Polluters could still write environmental rules under House bill

For immediate release

Raleigh, NC—Developers, polluters, and other special interests would be allowed to write the environmental rules that are supposed to keep them in check, according to the latest version of sweeping legislation that fires all 90 members of the state’s commissions governing air quality, water quality, wildlife management, and coastal protection.

The bill, which won approval today by the full House, is the latest version of controversial legislation that originated in the Senate in January.

Under the legislation, all members of the state’s primary environmental rule-making panel, the Environmental Management Commission, would be fired June 30.  A majority of the newly appointed members would be allowed to represent developers, polluters, and other special interests.

“When it comes to basic protections for our air and water,” said Elizabeth Ouzts, state director for Environment North Carolina, “why would we let the fox guard the hen house?”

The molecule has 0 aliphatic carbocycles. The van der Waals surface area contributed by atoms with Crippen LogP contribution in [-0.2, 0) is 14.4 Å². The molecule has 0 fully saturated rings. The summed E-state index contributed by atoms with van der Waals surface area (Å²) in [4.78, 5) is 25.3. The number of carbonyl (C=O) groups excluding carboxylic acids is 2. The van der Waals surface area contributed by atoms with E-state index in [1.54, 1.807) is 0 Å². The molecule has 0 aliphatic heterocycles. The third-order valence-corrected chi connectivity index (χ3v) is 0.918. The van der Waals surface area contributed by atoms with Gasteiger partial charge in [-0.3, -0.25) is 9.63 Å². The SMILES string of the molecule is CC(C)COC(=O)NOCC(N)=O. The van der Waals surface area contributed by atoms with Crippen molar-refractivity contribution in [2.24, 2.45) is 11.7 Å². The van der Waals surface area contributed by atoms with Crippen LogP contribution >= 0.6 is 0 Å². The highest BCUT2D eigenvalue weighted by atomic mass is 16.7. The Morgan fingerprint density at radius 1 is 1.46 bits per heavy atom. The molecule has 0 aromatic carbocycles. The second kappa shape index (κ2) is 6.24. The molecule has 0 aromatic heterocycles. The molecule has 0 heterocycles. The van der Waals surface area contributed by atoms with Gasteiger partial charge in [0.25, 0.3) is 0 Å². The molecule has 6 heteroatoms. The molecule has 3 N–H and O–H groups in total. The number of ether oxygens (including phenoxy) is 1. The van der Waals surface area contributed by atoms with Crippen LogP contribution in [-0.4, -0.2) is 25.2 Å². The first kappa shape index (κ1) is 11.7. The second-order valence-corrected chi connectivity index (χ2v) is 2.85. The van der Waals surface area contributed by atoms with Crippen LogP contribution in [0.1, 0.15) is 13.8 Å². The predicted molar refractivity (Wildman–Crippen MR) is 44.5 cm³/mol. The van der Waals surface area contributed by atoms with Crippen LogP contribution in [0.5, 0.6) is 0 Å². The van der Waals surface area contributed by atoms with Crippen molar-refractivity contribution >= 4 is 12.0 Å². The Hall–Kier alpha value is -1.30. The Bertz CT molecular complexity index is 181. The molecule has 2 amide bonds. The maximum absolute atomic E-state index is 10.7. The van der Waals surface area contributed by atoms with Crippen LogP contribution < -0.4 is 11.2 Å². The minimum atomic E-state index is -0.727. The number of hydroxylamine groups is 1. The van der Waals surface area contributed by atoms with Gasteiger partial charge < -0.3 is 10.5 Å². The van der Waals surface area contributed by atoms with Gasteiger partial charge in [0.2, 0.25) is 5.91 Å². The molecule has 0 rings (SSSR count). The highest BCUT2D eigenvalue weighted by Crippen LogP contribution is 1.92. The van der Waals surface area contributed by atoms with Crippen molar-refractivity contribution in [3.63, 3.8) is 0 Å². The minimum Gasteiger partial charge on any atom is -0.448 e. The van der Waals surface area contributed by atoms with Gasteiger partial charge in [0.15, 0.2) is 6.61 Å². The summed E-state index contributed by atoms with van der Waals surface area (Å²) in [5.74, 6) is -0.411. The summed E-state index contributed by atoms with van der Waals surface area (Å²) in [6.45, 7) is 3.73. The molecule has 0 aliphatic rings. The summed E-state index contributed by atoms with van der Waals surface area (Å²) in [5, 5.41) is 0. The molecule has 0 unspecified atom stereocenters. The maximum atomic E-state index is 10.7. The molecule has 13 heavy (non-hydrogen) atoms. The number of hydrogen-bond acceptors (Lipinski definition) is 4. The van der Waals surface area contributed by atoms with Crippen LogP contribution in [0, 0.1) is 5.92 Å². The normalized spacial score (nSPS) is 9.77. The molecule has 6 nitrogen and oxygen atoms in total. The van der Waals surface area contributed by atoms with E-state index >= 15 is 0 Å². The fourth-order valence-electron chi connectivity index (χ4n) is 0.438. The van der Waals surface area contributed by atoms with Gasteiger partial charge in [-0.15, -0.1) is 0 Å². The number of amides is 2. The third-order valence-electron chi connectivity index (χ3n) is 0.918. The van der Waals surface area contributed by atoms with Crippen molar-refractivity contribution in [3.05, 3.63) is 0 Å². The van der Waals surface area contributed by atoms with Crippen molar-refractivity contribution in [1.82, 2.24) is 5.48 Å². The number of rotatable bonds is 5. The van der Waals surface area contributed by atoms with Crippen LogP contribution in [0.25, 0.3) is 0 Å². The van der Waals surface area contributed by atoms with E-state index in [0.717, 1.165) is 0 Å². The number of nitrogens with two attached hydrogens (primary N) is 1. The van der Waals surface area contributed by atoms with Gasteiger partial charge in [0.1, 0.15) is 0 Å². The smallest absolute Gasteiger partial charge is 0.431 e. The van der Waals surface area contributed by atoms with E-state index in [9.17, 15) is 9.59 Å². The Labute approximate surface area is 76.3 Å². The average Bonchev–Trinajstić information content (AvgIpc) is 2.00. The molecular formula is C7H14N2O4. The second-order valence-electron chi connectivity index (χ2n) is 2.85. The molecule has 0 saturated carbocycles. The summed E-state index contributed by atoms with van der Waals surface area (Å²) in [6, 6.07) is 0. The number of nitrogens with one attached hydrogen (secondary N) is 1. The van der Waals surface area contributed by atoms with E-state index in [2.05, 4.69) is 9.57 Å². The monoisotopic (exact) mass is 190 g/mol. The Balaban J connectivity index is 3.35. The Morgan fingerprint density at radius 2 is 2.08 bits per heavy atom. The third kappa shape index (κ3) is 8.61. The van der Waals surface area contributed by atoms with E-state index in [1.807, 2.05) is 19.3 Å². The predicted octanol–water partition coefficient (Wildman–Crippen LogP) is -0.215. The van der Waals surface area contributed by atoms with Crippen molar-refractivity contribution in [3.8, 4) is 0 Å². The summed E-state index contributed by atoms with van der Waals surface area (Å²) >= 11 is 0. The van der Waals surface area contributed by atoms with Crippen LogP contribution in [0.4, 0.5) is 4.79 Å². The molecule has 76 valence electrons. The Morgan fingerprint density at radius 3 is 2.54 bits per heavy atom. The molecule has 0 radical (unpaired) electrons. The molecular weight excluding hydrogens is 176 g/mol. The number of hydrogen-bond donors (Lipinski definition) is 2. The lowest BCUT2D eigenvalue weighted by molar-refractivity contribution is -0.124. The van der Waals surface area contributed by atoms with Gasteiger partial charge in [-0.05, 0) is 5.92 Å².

The Environmental Management Commission has played a critical role in crafting or enforcing high-profile environmental laws over the years, including the 2002 clean smokestacks law that cut power plant pollution by more than 70%, the 2008 law that protects coastal wetlands, and recent rules to protect Jordan Lake and Falls Lake.

Rep. Pricey Harrison (D-Guilford) offered an amendment to ensure a majority of EMC members didn’t represent special interests, but it failed 43 to 68.

Despite its treatment of the Environmental Management Commission, the house-passed legislation includes improvements over earlier versions.  A majority of the members on the Coastal Resources Commission are prohibited from profiting from or otherwise representing the industries regulated by that commission.   The Utilities Commission, which makes critical decisions about electricity rates and clean power generation, was left in tact.